Thursday, May 20, 2010

Problem Design Influences

When designing software, we are trying to solve some problem at hand. That problem could be as simple as writing a command line utility that does nothing more than export a database table and send it somewhere. It could also be a very complex problem involving the simulation of another complex system that exists in the real world. The more complex the problem, the more effort that is needed for designing the solution. The question is, to what degree is the design complexity influenced by the complexity of the problem?

One great feature of object-oriented software design is the ability to look at a problem from a reductionist perspective. We are free, as developers, to create abstractions at any level of specificity. The ultimate goal in software design being to take a complex problem and make it a little more understandable and approachable by designing abstractions. This provides a view into the problem from many different perspectives.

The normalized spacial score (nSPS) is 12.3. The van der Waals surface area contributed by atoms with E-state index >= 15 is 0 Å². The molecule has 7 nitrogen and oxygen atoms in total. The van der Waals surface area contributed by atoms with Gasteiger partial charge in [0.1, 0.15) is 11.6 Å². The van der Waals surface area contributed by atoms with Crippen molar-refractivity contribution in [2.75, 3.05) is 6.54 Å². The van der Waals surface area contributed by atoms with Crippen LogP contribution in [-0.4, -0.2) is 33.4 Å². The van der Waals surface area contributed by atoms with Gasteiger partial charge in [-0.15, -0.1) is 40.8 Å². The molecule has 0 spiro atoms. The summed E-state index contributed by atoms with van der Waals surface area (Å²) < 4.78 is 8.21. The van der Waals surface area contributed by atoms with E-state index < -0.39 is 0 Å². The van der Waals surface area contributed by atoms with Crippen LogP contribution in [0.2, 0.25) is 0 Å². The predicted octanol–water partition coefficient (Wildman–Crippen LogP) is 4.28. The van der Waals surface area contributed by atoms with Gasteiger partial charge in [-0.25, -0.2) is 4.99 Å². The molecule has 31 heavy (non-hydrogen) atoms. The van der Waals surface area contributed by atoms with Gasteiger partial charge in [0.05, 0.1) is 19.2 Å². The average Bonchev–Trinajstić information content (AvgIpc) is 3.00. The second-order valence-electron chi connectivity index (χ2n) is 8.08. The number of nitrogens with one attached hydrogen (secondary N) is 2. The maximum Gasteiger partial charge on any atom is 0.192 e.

You almost never hear about great software designs for trivial problems. This is because the implemented solution is in fact trivial and takes no time at all grasp logically. Instead, you hear about how very large, complex problems were tackled and the end result was an elegant implementation. In these implementations, you're likely to find some abstractions that you don't see every day. This is because it wasn't an every day problem; the problem had a positive influence on design. The design is interesting because it is simplistic relative to the daunting problem it solves.

So does this mean that simple problems and simple solutions are any less interesting? I tend to think not. Simple problems weren't always simple. Over time, they turned into simple problems by being removed from a larger problem. It might make sense to re-evaluate whether or not you are in fact trying to solve the right problem before it becomes a complete glutton.

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